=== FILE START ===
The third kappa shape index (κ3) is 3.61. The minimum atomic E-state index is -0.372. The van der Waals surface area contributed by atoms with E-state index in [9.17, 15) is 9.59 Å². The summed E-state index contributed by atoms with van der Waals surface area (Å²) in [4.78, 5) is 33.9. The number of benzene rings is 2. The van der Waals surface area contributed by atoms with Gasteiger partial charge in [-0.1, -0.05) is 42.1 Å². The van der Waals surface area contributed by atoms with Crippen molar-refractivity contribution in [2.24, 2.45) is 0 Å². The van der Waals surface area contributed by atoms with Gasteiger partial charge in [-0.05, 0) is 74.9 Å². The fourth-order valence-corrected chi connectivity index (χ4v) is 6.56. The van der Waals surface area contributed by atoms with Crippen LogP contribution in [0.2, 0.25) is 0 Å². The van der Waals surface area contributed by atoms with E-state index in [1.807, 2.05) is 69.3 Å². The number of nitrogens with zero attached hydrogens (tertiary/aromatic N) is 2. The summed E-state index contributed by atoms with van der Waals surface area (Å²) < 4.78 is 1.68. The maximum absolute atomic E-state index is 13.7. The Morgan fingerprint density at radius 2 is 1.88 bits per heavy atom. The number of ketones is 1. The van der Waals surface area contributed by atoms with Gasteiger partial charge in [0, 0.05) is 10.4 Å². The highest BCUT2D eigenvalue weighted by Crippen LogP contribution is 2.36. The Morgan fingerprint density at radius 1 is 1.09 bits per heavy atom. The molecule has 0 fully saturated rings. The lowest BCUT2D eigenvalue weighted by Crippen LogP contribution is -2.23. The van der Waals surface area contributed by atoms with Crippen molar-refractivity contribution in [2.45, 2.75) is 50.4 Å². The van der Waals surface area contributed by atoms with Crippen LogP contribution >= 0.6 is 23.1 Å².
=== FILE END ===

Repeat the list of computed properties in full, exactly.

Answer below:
The third kappa shape index (κ3) is 3.61. The minimum atomic E-state index is -0.372. The van der Waals surface area contributed by atoms with E-state index in [9.17, 15) is 9.59 Å². The summed E-state index contributed by atoms with van der Waals surface area (Å²) in [4.78, 5) is 33.9. The number of benzene rings is 2. The van der Waals surface area contributed by atoms with Gasteiger partial charge in [-0.1, -0.05) is 42.1 Å². The van der Waals surface area contributed by atoms with Crippen molar-refractivity contribution in [2.24, 2.45) is 0 Å². The van der Waals surface area contributed by atoms with Gasteiger partial charge in [-0.05, 0) is 74.9 Å². The fourth-order valence-corrected chi connectivity index (χ4v) is 6.56. The van der Waals surface area contributed by atoms with Crippen LogP contribution in [0.2, 0.25) is 0 Å². The van der Waals surface area contributed by atoms with E-state index in [1.807, 2.05) is 69.3 Å². The number of nitrogens with zero attached hydrogens (tertiary/aromatic N) is 2. The summed E-state index contributed by atoms with van der Waals surface area (Å²) < 4.78 is 1.68. The maximum absolute atomic E-state index is 13.7. The Morgan fingerprint density at radius 2 is 1.88 bits per heavy atom. The number of ketones is 1. The van der Waals surface area contributed by atoms with Gasteiger partial charge in [0, 0.05) is 10.4 Å². The highest BCUT2D eigenvalue weighted by Crippen LogP contribution is 2.36. The Morgan fingerprint density at radius 1 is 1.09 bits per heavy atom. The molecule has 0 fully saturated rings. The lowest BCUT2D eigenvalue weighted by Crippen LogP contribution is -2.23. The van der Waals surface area contributed by atoms with Crippen molar-refractivity contribution in [2.45, 2.75) is 50.4 Å². The van der Waals surface area contributed by atoms with Crippen LogP contribution >= 0.6 is 23.1 Å².